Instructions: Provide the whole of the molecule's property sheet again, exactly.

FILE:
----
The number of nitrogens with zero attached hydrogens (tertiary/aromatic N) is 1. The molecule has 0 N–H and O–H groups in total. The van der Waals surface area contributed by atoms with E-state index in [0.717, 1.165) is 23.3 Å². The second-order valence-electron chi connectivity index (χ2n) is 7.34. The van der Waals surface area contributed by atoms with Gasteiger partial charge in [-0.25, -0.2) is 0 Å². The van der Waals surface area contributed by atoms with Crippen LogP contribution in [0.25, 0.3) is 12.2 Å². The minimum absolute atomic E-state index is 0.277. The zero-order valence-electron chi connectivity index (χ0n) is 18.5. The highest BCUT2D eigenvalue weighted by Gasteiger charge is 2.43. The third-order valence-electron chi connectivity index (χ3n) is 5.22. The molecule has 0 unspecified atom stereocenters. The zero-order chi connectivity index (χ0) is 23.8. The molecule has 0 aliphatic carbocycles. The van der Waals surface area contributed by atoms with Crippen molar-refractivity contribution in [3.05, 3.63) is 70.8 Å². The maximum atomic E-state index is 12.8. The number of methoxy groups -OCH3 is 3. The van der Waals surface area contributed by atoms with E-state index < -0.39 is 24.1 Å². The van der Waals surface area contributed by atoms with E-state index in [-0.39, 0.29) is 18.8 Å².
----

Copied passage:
The number of nitrogens with zero attached hydrogens (tertiary/aromatic N) is 1. The molecule has 0 N–H and O–H groups in total. The van der Waals surface area contributed by atoms with E-state index in [0.717, 1.165) is 23.3 Å². The second-order valence-electron chi connectivity index (χ2n) is 7.34. The van der Waals surface area contributed by atoms with Gasteiger partial charge in [-0.25, -0.2) is 0 Å². The van der Waals surface area contributed by atoms with Crippen LogP contribution in [0.25, 0.3) is 12.2 Å². The minimum absolute atomic E-state index is 0.277. The zero-order valence-electron chi connectivity index (χ0n) is 18.5. The highest BCUT2D eigenvalue weighted by Gasteiger charge is 2.43. The third-order valence-electron chi connectivity index (χ3n) is 5.22. The molecule has 0 unspecified atom stereocenters. The zero-order chi connectivity index (χ0) is 23.8. The molecule has 0 aliphatic carbocycles. The van der Waals surface area contributed by atoms with Crippen molar-refractivity contribution in [3.05, 3.63) is 70.8 Å². The maximum atomic E-state index is 12.8. The number of methoxy groups -OCH3 is 3. The van der Waals surface area contributed by atoms with E-state index < -0.39 is 24.1 Å². The van der Waals surface area contributed by atoms with E-state index in [-0.39, 0.29) is 18.8 Å².